Okay, it’ll take more time to setup than traditional cable kits but the tradeoff is well worth the extra time and money spent. Concept wise it’s similar to Nokon, Alligator, and Power Cordz Swift by connection small aluminum links over a slick Teflon liner to create a lightweight and compressionless system that’ll play nicely with tight bends. I’ve been running both the brake and shift kit on a Dura Ace 9000 group for about a year and am happy to say it’s so durable, accurate, smooth and crisp that I don’t ever want to go back to regular cables. Pro tip: The housing squeals every once in a while but a small dab of Tri-Flow between the problematic links will take care of it.
POC recently brought a select group of journalists from around the country to Solvang, California to experience the new Fondo clothing line in its intended habitat: among friends and during adventure.
POC Sports, a Swedish brand renowned for an acute focus on safety, sprinted onto the road cycling apparel scene in 2013 with its research-driven AVIP line. Following quickly with their svelte Raceday Collection in 2014, the decade-old company has this year focused on the rider who is driven more by passion and love than results: the “Fondo” cyclist.
I arrived at our bucolic accommodations for the enviable task of riding bikes through wine country grueling product testing during early autumn, with little idea of who would fulfill the “friends” half of the equation. Luckily, it wasn’t long before I realized the other attendees would pilot wheels I could trust.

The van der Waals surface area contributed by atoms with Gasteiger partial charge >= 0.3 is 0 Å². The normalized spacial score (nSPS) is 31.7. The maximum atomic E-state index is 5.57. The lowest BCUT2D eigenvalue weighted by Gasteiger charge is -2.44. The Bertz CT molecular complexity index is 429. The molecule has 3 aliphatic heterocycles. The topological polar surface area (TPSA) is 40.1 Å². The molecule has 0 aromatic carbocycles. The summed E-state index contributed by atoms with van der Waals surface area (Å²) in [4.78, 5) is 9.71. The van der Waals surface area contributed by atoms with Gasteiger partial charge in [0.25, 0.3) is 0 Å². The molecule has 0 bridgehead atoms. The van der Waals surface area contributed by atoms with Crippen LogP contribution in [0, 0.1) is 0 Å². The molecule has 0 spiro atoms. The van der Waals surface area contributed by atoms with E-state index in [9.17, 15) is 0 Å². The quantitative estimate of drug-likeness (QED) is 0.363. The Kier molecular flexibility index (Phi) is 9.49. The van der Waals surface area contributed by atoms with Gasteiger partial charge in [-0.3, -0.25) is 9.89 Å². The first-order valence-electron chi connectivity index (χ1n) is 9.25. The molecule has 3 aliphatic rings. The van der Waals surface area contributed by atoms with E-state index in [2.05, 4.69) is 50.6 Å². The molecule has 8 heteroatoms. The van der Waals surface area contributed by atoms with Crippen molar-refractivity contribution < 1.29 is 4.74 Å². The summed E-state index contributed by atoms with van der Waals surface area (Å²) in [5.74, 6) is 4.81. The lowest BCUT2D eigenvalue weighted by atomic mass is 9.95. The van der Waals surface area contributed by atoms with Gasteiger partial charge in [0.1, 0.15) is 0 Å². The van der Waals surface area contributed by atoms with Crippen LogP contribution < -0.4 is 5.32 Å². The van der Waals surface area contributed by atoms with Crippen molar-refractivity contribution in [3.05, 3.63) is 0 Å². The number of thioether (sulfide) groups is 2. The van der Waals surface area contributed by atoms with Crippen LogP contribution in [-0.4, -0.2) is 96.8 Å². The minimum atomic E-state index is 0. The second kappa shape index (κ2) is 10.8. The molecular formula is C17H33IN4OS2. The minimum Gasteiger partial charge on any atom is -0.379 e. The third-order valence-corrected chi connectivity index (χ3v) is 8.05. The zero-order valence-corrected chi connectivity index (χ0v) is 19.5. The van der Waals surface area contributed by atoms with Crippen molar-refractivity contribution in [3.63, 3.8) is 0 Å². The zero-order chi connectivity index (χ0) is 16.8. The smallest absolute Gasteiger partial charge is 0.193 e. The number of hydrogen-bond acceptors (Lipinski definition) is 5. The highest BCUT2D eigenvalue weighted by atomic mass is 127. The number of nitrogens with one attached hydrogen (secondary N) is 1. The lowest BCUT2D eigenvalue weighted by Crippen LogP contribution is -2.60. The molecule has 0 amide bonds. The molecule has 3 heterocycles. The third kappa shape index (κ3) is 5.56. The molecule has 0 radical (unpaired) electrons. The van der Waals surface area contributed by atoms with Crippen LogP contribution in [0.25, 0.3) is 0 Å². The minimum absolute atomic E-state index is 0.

This was helped by a selection of beers crafted by Figueroa Mountain Brewing, a local brewery whose namesake we would conquer the next day. We had been brought there to explore the tenet of passion— clad in and aided by the Fondo line, to be sure, but not at the cost of adventure.
“I don’t climb.”
In line with the loosely defined itinerary, an exciting journey would soon follow. Setting out the next morning at 9:37 AM precisely, our assigned guide deftly navigated a brightly clad group past windmills and through wineries of the region — and promptly disappeared when the pavé began to ascend. (“I don’t climb,” he’d said. It turned out that he was being literal.) With little idea of where we were headed other than up, soon came the jokes and hopes about whether every rise was the top.
Dodging tarantulas sunning themselves and entertaining thoughts of getting intentionally lost on the fire roads of Los Padres National Forest, the ten-mile mixed-terrain climb finally relented after an hour and a half. Cresting what was ultimately determined to be the actual top at the height of the afternoon, we began our fast descent back toward the valley with little fanfare other than a cry of “WATER!” from a rider who had, like the rest of us, run dry miles beforehand.
An exciting half-hour of jarring twists and turns followed — the front brake of my rental bike howling each time I pushed toward its limit — until we happened upon our guide taking a siesta from the midday sun beneath a majestic oak tree. He had relied on an intimate knowledge of the area to circumvent the previous hours’ challenges and, with little concern over our thirst, informed the group that there was another 10 miles before we could be quenched.